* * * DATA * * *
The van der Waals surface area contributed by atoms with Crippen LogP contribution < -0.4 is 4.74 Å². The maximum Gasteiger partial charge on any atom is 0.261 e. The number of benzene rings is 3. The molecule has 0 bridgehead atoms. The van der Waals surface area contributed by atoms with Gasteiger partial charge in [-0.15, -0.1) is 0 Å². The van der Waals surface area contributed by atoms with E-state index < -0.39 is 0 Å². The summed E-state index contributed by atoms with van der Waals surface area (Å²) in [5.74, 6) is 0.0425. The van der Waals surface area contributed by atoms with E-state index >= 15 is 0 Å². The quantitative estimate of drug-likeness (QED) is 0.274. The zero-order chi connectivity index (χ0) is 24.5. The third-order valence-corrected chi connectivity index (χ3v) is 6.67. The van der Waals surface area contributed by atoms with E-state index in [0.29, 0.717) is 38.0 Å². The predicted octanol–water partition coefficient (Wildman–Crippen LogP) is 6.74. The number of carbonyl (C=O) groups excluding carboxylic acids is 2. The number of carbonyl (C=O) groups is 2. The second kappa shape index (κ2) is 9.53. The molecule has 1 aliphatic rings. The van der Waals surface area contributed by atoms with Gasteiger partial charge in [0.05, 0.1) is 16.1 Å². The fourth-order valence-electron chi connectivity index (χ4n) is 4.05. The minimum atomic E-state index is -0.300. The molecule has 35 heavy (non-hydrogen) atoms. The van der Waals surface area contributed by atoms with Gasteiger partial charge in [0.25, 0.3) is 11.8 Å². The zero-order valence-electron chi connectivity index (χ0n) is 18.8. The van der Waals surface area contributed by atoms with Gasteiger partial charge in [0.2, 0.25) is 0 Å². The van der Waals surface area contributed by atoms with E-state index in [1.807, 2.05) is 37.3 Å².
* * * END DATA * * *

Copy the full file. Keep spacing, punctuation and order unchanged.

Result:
The van der Waals surface area contributed by atoms with Crippen LogP contribution < -0.4 is 4.74 Å². The maximum Gasteiger partial charge on any atom is 0.261 e. The number of benzene rings is 3. The molecule has 0 bridgehead atoms. The van der Waals surface area contributed by atoms with Gasteiger partial charge in [-0.15, -0.1) is 0 Å². The van der Waals surface area contributed by atoms with E-state index < -0.39 is 0 Å². The summed E-state index contributed by atoms with van der Waals surface area (Å²) in [5.74, 6) is 0.0425. The van der Waals surface area contributed by atoms with E-state index >= 15 is 0 Å². The quantitative estimate of drug-likeness (QED) is 0.274. The zero-order chi connectivity index (χ0) is 24.5. The third-order valence-corrected chi connectivity index (χ3v) is 6.67. The van der Waals surface area contributed by atoms with E-state index in [0.29, 0.717) is 38.0 Å². The predicted octanol–water partition coefficient (Wildman–Crippen LogP) is 6.74. The number of carbonyl (C=O) groups excluding carboxylic acids is 2. The number of carbonyl (C=O) groups is 2. The second kappa shape index (κ2) is 9.53. The molecule has 1 aliphatic rings. The van der Waals surface area contributed by atoms with Gasteiger partial charge in [0.05, 0.1) is 16.1 Å². The fourth-order valence-electron chi connectivity index (χ4n) is 4.05. The minimum atomic E-state index is -0.300. The molecule has 35 heavy (non-hydrogen) atoms. The van der Waals surface area contributed by atoms with Gasteiger partial charge in [0.25, 0.3) is 11.8 Å². The zero-order valence-electron chi connectivity index (χ0n) is 18.8. The van der Waals surface area contributed by atoms with Gasteiger partial charge in [0.2, 0.25) is 0 Å². The van der Waals surface area contributed by atoms with E-state index in [1.807, 2.05) is 37.3 Å².